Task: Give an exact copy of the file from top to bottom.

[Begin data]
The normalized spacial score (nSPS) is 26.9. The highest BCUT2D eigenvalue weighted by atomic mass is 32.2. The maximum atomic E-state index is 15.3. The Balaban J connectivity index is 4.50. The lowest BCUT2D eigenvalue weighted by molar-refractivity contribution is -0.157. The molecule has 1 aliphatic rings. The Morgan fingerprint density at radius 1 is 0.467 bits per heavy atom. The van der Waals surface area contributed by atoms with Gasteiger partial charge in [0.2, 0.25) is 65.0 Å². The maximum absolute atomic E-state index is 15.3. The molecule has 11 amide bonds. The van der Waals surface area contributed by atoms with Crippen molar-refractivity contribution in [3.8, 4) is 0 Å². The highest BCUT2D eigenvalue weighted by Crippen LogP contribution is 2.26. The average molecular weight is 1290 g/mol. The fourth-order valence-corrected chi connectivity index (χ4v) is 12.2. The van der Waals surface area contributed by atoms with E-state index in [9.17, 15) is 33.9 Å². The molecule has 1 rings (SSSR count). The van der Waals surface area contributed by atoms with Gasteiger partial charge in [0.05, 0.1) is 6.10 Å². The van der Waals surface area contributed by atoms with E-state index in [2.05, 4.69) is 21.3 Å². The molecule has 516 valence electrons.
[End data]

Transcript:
The normalized spacial score (nSPS) is 26.9. The highest BCUT2D eigenvalue weighted by atomic mass is 32.2. The maximum atomic E-state index is 15.3. The Balaban J connectivity index is 4.50. The lowest BCUT2D eigenvalue weighted by molar-refractivity contribution is -0.157. The molecule has 1 aliphatic rings. The Morgan fingerprint density at radius 1 is 0.467 bits per heavy atom. The van der Waals surface area contributed by atoms with Gasteiger partial charge in [0.2, 0.25) is 65.0 Å². The maximum absolute atomic E-state index is 15.3. The molecule has 11 amide bonds. The van der Waals surface area contributed by atoms with Crippen molar-refractivity contribution in [3.8, 4) is 0 Å². The highest BCUT2D eigenvalue weighted by Crippen LogP contribution is 2.26. The average molecular weight is 1290 g/mol. The fourth-order valence-corrected chi connectivity index (χ4v) is 12.2. The van der Waals surface area contributed by atoms with E-state index in [9.17, 15) is 33.9 Å². The molecule has 1 rings (SSSR count). The van der Waals surface area contributed by atoms with Gasteiger partial charge in [0.05, 0.1) is 6.10 Å². The van der Waals surface area contributed by atoms with E-state index in [2.05, 4.69) is 21.3 Å². The molecule has 516 valence electrons.